Solder Paste Printing and Optimizations for Interconnecting Back Contact Cells


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Introduction
The interdigitated back contact (IBC) is one of the methods to achieve rear contact solar cell interconnection. The contact and interconnection via rear side theoretically achieve higher efficiency by moving all the front contact grids to the rear side of the device. This results in all interconnection structures being located behind the cells, which brings two main advantages. First, there is no frontside shading of the cell by the interconnection ribbons, thus eliminating the need for trading off series resistance, losses for shading losses when using larger interconnection ribbons. Second, a more homogeneous looking frontside of the solar module enhances the aesthetics. This combined increased power yield and improved aesthetics make back-contact modules particularly suited for special applications such as vehicle and building integration. 

Out of many ways of interconnecting the IBC cells, busbar stringing, which is similar to conventional tabbing and stringing of two-side contacted cells, is the most common method2. In this technique, the metallization design of the cell contains multiple parallel-printed busbars distributed over the cell, allowing shorter finger length, and ribbon on busbar soldering. This reduces the resistance losses in the metallization compared to the edge stringing. With the advent in multibar bar (MBB) technology, the width of these busbars is also reducing and is down to around 300 to 500 microns. The interconnection can be carried out by either ECA (electrically conductive adhesives) or by using direct ribbon/wire. Both materials have created some challenges. The poor peel strength is often the major issue. The uniform IMC (intermetallic layer), which is characteristic of reliable bond strength, is absent with ECA. The metallization paste used in IBC is low-temperature-curing silver paste. The paste is fired at lower temperature around 500°C or less and deposited on silicon cell. In addition to that, the height of the paste is only about 8-12 micron. Because of this, silver leaching during interconnection is commonly observed. The metallization just comes off during interconnection at high temperature. If used, solder wire, cold solder joints, and solder diffusion through the cell are the major issues. Poor adhesion between cell and ECA, and interconnecting wire, high contact resistance are other common problems. Accordingly, when a circuit or conductive layer or interconnection is formed on a substrate using such conventional pastes, damage to the substrate or failure in reliability of the device may occur. Further, when ECA is used, silver in the ECA is expensive and appears on various restricted chemicals lists due its short supply.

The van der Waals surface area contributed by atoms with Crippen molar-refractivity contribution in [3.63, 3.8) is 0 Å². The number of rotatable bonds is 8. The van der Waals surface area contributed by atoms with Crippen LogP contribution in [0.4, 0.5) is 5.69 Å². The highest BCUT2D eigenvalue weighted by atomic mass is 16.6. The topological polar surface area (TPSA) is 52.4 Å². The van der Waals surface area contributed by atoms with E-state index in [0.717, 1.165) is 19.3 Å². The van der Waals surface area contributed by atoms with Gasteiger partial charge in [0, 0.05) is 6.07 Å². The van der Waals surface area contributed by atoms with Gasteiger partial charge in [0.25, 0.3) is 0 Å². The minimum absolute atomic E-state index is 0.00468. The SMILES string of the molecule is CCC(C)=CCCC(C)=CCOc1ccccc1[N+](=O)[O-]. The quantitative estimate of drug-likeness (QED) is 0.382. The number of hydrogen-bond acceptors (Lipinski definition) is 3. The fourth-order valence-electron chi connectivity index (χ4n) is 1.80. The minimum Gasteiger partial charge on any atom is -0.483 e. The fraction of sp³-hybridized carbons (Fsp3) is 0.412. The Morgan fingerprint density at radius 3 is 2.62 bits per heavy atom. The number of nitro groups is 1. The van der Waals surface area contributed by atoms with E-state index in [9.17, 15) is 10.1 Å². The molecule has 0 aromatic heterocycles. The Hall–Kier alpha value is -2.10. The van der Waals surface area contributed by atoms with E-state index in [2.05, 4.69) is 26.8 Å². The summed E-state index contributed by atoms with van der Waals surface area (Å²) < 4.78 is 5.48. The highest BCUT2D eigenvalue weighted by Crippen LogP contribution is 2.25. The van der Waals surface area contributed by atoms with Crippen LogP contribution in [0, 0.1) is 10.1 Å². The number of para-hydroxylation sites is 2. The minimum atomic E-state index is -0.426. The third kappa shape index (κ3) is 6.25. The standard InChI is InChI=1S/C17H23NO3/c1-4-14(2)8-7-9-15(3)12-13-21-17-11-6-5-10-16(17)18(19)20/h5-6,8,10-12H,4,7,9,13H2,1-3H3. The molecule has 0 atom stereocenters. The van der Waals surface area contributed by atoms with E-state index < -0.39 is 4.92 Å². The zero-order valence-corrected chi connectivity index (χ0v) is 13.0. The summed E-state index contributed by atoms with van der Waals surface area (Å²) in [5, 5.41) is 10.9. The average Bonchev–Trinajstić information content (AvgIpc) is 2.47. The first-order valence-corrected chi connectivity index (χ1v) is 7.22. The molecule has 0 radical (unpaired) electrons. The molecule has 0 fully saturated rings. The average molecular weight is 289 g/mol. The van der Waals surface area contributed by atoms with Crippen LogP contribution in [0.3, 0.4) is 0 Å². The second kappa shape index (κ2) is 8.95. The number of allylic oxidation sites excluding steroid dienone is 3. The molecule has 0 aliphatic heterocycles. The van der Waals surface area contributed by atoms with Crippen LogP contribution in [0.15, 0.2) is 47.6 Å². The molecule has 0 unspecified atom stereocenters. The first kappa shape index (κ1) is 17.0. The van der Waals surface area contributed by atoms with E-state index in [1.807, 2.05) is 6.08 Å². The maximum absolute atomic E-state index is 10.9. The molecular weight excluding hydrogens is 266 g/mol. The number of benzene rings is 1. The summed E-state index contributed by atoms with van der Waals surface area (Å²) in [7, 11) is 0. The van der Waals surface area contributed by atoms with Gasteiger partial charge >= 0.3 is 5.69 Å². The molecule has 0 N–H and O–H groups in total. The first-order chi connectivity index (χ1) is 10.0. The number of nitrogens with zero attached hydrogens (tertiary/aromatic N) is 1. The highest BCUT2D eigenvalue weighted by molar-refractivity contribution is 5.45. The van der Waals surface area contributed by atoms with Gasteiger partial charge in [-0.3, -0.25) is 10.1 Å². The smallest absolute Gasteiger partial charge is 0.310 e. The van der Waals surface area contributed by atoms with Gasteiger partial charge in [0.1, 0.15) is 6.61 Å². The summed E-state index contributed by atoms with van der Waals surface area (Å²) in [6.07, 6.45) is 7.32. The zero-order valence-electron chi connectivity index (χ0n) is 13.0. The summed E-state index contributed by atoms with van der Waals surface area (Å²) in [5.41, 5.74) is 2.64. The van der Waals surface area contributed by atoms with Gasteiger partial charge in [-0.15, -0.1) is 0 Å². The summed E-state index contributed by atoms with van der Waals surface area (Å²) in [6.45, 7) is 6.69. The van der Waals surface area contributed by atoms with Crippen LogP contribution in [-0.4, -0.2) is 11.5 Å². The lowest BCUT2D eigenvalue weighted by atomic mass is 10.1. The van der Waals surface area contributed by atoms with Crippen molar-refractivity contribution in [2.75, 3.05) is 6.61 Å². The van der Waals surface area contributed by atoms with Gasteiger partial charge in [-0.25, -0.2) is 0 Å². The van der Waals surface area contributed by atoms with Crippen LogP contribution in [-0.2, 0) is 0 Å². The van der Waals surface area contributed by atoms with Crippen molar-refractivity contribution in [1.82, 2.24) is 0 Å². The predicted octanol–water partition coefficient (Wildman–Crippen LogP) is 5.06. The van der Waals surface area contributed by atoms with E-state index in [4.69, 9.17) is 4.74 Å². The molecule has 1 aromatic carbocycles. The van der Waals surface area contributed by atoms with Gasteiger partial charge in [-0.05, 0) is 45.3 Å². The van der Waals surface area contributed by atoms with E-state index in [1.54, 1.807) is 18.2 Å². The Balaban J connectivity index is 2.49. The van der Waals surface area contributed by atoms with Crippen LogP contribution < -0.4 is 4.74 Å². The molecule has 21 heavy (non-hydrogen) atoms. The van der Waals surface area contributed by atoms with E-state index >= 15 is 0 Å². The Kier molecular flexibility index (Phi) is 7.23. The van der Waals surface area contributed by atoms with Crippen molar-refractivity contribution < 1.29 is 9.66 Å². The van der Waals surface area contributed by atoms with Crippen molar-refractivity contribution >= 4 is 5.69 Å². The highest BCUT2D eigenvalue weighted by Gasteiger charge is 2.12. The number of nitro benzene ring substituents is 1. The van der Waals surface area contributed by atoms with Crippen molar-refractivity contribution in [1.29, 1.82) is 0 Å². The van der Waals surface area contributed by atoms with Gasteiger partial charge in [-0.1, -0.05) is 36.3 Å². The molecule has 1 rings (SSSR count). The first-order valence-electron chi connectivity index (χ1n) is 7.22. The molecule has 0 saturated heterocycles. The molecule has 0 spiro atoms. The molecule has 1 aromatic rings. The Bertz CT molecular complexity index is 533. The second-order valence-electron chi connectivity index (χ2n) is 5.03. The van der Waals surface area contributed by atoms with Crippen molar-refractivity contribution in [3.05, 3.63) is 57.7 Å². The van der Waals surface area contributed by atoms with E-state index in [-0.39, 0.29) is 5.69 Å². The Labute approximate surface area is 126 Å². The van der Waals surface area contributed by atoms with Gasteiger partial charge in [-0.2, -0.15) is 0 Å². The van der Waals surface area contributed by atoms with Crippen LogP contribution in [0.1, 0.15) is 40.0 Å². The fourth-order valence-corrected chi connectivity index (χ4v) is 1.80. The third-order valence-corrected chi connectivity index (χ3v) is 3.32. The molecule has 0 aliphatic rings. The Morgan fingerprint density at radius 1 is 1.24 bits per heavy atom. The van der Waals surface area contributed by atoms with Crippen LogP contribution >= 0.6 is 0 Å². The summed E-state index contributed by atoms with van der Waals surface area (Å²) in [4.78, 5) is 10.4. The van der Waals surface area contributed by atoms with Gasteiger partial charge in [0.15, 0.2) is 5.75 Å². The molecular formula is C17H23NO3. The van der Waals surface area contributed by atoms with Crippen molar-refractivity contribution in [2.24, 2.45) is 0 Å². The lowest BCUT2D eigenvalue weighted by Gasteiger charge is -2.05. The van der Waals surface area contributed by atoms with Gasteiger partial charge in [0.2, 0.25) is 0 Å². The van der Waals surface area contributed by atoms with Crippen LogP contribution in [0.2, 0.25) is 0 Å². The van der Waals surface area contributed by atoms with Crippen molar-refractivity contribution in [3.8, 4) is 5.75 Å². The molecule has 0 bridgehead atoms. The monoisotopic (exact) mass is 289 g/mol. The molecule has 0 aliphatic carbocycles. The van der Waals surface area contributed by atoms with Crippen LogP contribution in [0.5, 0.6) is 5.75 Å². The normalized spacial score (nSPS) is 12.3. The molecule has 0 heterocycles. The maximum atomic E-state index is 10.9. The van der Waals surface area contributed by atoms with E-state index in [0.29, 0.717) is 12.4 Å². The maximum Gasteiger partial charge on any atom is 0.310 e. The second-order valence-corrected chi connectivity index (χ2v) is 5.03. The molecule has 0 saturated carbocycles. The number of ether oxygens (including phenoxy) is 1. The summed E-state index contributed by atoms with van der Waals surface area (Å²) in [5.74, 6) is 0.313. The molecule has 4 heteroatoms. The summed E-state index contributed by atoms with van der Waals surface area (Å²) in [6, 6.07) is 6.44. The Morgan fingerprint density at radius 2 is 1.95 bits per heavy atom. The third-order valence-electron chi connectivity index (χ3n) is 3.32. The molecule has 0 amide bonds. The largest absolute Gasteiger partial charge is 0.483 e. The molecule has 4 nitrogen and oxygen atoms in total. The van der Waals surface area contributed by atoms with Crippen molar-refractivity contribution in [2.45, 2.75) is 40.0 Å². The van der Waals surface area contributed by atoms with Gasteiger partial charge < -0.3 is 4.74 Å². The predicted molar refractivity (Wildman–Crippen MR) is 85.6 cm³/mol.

To read this entire paper, which appeared in the July 2022 issue of SMT007 Magazine, click here.

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